Within Buddhism there are socially sanctioned means and avenues for expressing the compassionate drive to help others, and alleviate suffering in the world. The establishment of norms regarding the type of behaviour exhibited by a semi-awake, or awakened individual may be laid out for him or her. This gives social recognition and a meaningful role to the individual, as well as a clear direction and avenue for expressing the compassionate act. But what of those who do not exist within such solid social constructs? And what comes next? Two key terms reoccur again and again within Buddhism: compassion and wisdom. Compassion seems to provide a usable metaphor for proceeding after the dissolution of the phantom-I. Compassion can be understood as to be with another and able to comprehend their experience and their suffering and desire to help it end. Empathy is a natural sign of boundaries weakening between one individual and another and their experience and compassion appear to imply that we are able to connect well enough to another to know their experience. If the false self structure is dissolved, then the natural ability to be with others certainly must increase as a result. We may cease to suffer, but there is no reason to believe that we stop feeling the suffering in others. I would be highly suspicious of anyone who makes such claims. Wisdom may be in part not the ability to validate Buddhist themes, but an increasing perception of what is unfolding and what is important within a given circumstance through more complete and unhindered participation, and hopefully the ability to communicate to that.

Bibliography

Online Materials

“Alagaddupama Sutta: The Snake Simile” (MN 22), translated from the Pali by Nyanaponika Thera. Access to Insight, 1 December 2012, http://www.accesstoinsight.org/tipitaka/mn/mn.022.nypo.html  Retrieved January, 2013

“The Progress of Insight: (Visuddhiñana-katha)”, by Mahasi Sayadaw, translated from the Pali with Notes by Nyanaponika Thera. Access to Insight, 7 June 2010, http://www.accesstoinsight.org/lib/authors/mahasi/progress.html  Retrieved on Feb  2013.

Sharf, Robert. Sudden/Gradual and the State of the Field . http://buddhiststudies.berkeley.edu/people/faculty/sharf/documents/Sharf2009.On%20Gomez%20Sudden-Gradual.pdf  (Retrieved, January, 2013)

Brahmagunabhorn, Ven. Phra. “Factors of Stream Entry” in Buddhadharma (Retrieved, January, 2013) http://www.buddhistteachings.org/wp-content/uploads/2011/07/Factors-of-Stream-Entry.pdf  (Retrieved: January, 2013)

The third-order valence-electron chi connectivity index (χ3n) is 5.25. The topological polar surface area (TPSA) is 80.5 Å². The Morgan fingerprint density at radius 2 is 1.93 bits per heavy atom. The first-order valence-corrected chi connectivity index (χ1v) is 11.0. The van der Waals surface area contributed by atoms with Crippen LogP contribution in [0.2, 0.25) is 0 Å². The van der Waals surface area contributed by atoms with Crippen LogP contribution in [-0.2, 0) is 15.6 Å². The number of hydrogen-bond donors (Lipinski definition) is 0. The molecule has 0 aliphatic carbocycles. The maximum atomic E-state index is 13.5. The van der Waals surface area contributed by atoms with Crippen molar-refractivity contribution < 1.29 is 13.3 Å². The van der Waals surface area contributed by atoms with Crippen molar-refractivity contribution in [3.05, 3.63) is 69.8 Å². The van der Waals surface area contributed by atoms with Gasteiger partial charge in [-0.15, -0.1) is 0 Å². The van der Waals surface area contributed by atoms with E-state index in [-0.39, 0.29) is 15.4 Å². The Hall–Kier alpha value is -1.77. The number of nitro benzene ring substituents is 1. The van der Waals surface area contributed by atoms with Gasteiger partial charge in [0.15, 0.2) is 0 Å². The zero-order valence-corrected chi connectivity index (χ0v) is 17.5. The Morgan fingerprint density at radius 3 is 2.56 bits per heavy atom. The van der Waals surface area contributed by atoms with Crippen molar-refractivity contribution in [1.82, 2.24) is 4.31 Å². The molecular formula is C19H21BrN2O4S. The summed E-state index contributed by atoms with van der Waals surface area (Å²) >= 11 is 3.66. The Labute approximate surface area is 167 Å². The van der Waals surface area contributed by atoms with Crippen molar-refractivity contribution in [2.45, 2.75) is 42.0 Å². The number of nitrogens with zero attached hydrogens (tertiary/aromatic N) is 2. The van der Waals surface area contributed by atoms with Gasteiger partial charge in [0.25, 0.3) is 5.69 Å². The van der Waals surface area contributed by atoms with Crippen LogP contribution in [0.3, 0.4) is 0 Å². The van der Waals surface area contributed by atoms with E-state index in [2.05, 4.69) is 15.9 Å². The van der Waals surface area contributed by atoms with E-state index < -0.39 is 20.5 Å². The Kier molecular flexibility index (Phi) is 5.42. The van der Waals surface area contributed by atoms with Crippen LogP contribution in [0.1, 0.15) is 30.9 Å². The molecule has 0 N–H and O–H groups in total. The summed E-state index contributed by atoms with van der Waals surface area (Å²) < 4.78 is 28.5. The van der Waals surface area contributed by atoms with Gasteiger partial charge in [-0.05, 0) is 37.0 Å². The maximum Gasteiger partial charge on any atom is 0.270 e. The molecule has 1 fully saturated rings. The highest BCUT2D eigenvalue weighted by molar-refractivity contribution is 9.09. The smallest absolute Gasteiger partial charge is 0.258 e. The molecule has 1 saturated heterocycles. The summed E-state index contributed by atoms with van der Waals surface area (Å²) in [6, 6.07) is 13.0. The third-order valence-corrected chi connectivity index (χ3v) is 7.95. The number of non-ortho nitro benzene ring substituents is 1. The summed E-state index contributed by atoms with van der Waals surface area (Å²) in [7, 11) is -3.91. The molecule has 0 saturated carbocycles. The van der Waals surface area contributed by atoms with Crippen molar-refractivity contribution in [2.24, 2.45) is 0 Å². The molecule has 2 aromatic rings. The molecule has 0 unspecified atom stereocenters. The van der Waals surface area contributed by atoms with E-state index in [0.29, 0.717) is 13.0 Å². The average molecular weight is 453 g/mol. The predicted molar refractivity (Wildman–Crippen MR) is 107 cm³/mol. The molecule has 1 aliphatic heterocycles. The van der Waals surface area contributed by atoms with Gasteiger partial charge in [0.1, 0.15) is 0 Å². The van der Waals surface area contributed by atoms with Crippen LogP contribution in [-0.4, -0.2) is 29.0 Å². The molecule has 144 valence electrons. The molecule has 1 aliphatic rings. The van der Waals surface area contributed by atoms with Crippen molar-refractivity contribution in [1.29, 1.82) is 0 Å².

http://en.wikipedia.org/wiki/Four_stages_of_enlightenment#CITEREFWarder2000  (Retrieved: January, 2013)

Chung, Ilkwaen. Deconstructing the Buddhist Philosophy of Nothingness: René Girard and Violent Origins of Buddhist Culture. (2012) http://www.academia.edu/1593233/BuddhismGirardChung  (Retrieved: January, 2013)

Sapir, Edward. The Status of Linguistics as a Science (1928) http://www.bible-researcher.com/sapir1.html (Retrieved December, 2012)

O’Connell, Matthew. Post Traditional Buddhism: the quiet revolution? Part.2. Elephant Journal. http://www.elephantjournal.com/2012/11/post-traditional-buddhism-the-quiet-revolution-part-two-matthew-oconnell/

Print Books

Buswell, Jr, Robert E. (Editor). Encyclopaedia of Buddhism. Macmillian Reference USA (2004).

McMahan, David L. The Making of Buddhist Modernism. Oxford University Press (2008)

Ingram, Daniel M. Mastering the Core Teachings of Buddhism. Aeon (2008)

Loy, David. Nonduality. Humanity Books (1988)

Brahm, Ajahn. Mindfulness, Bliss, and Beyond. Wisdom Publications  (2006)

Wallis, Glenn. Basic Teachings of the Buddha. The Modern Library (2007)

Abram, David. The Spell of the Sensuous. Vintage (1996)

Journals

Pepper, Tom. “Taking Anatman Full Strength.” In Non + X Issue 8 (2013) http://www.nonplusx.com/issue-8/

Pepper, Tom. “Naturalizing Buddhism without Being Reductive.” In Non + X Issue 4 (2012) http://www.nonplusx.com/issues-1-4/

Bodhiketu, Dharmacari. “Stages of the Path: Stream Entry and Beyond.” In western Buddhist review volume 5 (October, 2010) http://www.westernbuddhistreview.com/vol5/

Reconsidering enlightenment: a project in reconfiguration (5)

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Stage Two: once returner

These stages are positional anchors, representing markers on an evolutionary line: they are not fixed in stone. The second and third stages could be considered as a single stage as new fetters are not dissolved but weakened before being thoroughly abandoned at the end of stage three. At the second stage, there is a significant reconfiguration in the relationship with desire and ill will, the next two fetters on the list. It should come as no surprise that both desire and ill will – to be defined below – might require considerable effort to address as they are representative of the underlying forces of attraction and repulsion which drive all reactive behaviour, which is impulsive by its very nature.